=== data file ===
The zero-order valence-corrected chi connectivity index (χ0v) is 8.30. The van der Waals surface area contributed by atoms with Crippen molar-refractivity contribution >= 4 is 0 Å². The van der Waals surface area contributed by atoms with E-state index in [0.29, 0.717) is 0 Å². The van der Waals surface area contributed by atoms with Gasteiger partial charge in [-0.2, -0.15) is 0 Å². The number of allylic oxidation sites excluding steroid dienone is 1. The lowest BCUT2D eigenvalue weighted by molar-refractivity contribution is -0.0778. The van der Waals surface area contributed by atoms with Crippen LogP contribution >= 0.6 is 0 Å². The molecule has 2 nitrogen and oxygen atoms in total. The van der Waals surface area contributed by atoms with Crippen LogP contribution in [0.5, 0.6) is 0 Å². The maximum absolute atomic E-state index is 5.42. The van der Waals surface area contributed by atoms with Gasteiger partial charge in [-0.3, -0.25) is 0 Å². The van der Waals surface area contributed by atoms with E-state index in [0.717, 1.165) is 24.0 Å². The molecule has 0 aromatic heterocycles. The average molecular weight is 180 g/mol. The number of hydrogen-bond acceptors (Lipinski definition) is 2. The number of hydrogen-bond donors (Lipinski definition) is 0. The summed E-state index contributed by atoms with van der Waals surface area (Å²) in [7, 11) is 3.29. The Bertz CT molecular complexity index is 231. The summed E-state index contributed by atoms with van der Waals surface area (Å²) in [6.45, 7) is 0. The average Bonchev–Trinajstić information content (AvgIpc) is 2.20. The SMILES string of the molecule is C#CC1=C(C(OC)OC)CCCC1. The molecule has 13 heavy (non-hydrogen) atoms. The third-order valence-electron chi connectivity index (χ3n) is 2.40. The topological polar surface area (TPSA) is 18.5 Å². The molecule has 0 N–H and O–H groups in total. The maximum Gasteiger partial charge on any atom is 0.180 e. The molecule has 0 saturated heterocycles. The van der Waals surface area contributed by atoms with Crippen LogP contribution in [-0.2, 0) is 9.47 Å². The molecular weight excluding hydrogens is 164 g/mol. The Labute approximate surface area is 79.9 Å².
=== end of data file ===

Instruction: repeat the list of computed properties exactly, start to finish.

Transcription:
The zero-order valence-corrected chi connectivity index (χ0v) is 8.30. The van der Waals surface area contributed by atoms with Crippen molar-refractivity contribution >= 4 is 0 Å². The van der Waals surface area contributed by atoms with E-state index in [0.29, 0.717) is 0 Å². The van der Waals surface area contributed by atoms with Gasteiger partial charge in [-0.2, -0.15) is 0 Å². The number of allylic oxidation sites excluding steroid dienone is 1. The lowest BCUT2D eigenvalue weighted by molar-refractivity contribution is -0.0778. The van der Waals surface area contributed by atoms with Crippen LogP contribution >= 0.6 is 0 Å². The molecule has 2 nitrogen and oxygen atoms in total. The van der Waals surface area contributed by atoms with Crippen LogP contribution in [0.5, 0.6) is 0 Å². The maximum absolute atomic E-state index is 5.42. The van der Waals surface area contributed by atoms with Gasteiger partial charge in [-0.3, -0.25) is 0 Å². The van der Waals surface area contributed by atoms with E-state index in [0.717, 1.165) is 24.0 Å². The molecule has 0 aromatic heterocycles. The average molecular weight is 180 g/mol. The number of hydrogen-bond acceptors (Lipinski definition) is 2. The number of hydrogen-bond donors (Lipinski definition) is 0. The summed E-state index contributed by atoms with van der Waals surface area (Å²) in [7, 11) is 3.29. The Bertz CT molecular complexity index is 231. The summed E-state index contributed by atoms with van der Waals surface area (Å²) in [6.45, 7) is 0. The average Bonchev–Trinajstić information content (AvgIpc) is 2.20. The SMILES string of the molecule is C#CC1=C(C(OC)OC)CCCC1. The molecule has 13 heavy (non-hydrogen) atoms. The third-order valence-electron chi connectivity index (χ3n) is 2.40. The topological polar surface area (TPSA) is 18.5 Å². The molecule has 0 N–H and O–H groups in total. The maximum Gasteiger partial charge on any atom is 0.180 e. The molecule has 0 saturated heterocycles. The van der Waals surface area contributed by atoms with Crippen LogP contribution in [-0.2, 0) is 9.47 Å². The molecular weight excluding hydrogens is 164 g/mol. The Labute approximate surface area is 79.9 Å².